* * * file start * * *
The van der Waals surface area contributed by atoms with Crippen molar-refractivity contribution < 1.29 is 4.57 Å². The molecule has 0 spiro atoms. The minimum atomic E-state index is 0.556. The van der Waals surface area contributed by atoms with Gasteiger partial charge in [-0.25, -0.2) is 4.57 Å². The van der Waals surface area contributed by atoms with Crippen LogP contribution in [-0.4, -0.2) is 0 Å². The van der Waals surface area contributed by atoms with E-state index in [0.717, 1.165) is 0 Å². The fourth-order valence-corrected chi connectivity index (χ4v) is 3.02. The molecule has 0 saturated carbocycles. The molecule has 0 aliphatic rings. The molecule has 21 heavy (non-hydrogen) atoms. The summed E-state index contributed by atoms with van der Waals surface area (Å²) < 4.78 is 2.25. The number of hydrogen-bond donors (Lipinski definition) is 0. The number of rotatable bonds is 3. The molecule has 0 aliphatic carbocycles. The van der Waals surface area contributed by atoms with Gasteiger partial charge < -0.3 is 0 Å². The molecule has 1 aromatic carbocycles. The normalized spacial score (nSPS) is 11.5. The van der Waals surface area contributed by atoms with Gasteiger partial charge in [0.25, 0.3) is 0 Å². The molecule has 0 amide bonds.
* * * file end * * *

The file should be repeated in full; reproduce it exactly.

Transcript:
The van der Waals surface area contributed by atoms with Crippen molar-refractivity contribution < 1.29 is 4.57 Å². The molecule has 0 spiro atoms. The minimum atomic E-state index is 0.556. The van der Waals surface area contributed by atoms with Gasteiger partial charge in [-0.25, -0.2) is 4.57 Å². The van der Waals surface area contributed by atoms with Crippen LogP contribution in [-0.4, -0.2) is 0 Å². The van der Waals surface area contributed by atoms with E-state index in [0.717, 1.165) is 0 Å². The fourth-order valence-corrected chi connectivity index (χ4v) is 3.02. The molecule has 0 saturated carbocycles. The molecule has 0 aliphatic rings. The molecule has 21 heavy (non-hydrogen) atoms. The summed E-state index contributed by atoms with van der Waals surface area (Å²) < 4.78 is 2.25. The number of hydrogen-bond donors (Lipinski definition) is 0. The number of rotatable bonds is 3. The molecule has 0 aliphatic carbocycles. The van der Waals surface area contributed by atoms with Gasteiger partial charge < -0.3 is 0 Å². The molecule has 1 aromatic carbocycles. The normalized spacial score (nSPS) is 11.5. The van der Waals surface area contributed by atoms with Gasteiger partial charge in [0.25, 0.3) is 0 Å². The molecule has 0 amide bonds.